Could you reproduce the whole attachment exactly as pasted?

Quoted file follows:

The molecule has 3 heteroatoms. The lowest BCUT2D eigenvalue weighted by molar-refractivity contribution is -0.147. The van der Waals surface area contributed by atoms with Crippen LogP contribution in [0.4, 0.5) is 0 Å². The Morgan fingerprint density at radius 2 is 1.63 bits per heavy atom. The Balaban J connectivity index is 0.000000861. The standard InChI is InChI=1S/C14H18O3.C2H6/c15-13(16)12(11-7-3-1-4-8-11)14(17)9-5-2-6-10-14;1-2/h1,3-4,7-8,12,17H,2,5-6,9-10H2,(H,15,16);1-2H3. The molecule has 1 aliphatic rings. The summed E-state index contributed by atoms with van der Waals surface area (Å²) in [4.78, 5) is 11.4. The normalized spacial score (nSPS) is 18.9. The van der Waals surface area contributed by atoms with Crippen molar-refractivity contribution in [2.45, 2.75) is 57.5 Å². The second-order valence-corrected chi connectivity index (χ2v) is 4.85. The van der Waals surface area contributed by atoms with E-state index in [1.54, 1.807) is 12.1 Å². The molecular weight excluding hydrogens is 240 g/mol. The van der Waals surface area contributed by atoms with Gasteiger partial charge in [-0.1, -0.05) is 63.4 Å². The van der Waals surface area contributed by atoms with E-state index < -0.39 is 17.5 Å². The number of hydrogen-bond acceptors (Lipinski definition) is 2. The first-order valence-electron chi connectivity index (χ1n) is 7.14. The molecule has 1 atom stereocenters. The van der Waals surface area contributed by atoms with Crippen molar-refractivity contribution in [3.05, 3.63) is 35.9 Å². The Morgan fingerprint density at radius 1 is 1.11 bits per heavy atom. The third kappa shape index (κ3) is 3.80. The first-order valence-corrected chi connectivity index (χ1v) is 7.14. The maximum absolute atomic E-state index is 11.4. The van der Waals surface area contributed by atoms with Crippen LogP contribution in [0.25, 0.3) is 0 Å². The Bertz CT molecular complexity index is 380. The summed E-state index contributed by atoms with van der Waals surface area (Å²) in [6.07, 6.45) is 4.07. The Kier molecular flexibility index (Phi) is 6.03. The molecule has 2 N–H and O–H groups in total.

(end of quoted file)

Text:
The molecule has 3 heteroatoms. The lowest BCUT2D eigenvalue weighted by molar-refractivity contribution is -0.147. The van der Waals surface area contributed by atoms with Crippen LogP contribution in [0.4, 0.5) is 0 Å². The Morgan fingerprint density at radius 2 is 1.63 bits per heavy atom. The Balaban J connectivity index is 0.000000861. The standard InChI is InChI=1S/C14H18O3.C2H6/c15-13(16)12(11-7-3-1-4-8-11)14(17)9-5-2-6-10-14;1-2/h1,3-4,7-8,12,17H,2,5-6,9-10H2,(H,15,16);1-2H3. The molecule has 1 aliphatic rings. The summed E-state index contributed by atoms with van der Waals surface area (Å²) in [4.78, 5) is 11.4. The normalized spacial score (nSPS) is 18.9. The van der Waals surface area contributed by atoms with Crippen molar-refractivity contribution in [2.45, 2.75) is 57.5 Å². The second-order valence-corrected chi connectivity index (χ2v) is 4.85. The van der Waals surface area contributed by atoms with E-state index in [1.54, 1.807) is 12.1 Å². The molecular weight excluding hydrogens is 240 g/mol. The van der Waals surface area contributed by atoms with Gasteiger partial charge in [-0.1, -0.05) is 63.4 Å². The van der Waals surface area contributed by atoms with E-state index < -0.39 is 17.5 Å². The number of hydrogen-bond acceptors (Lipinski definition) is 2. The first-order valence-electron chi connectivity index (χ1n) is 7.14. The molecule has 1 atom stereocenters. The van der Waals surface area contributed by atoms with Crippen molar-refractivity contribution in [3.05, 3.63) is 35.9 Å². The Morgan fingerprint density at radius 1 is 1.11 bits per heavy atom. The third kappa shape index (κ3) is 3.80. The first-order valence-corrected chi connectivity index (χ1v) is 7.14. The maximum absolute atomic E-state index is 11.4. The van der Waals surface area contributed by atoms with Crippen LogP contribution in [0.25, 0.3) is 0 Å². The Bertz CT molecular complexity index is 380. The summed E-state index contributed by atoms with van der Waals surface area (Å²) in [6.07, 6.45) is 4.07. The Kier molecular flexibility index (Phi) is 6.03. The molecule has 2 N–H and O–H groups in total.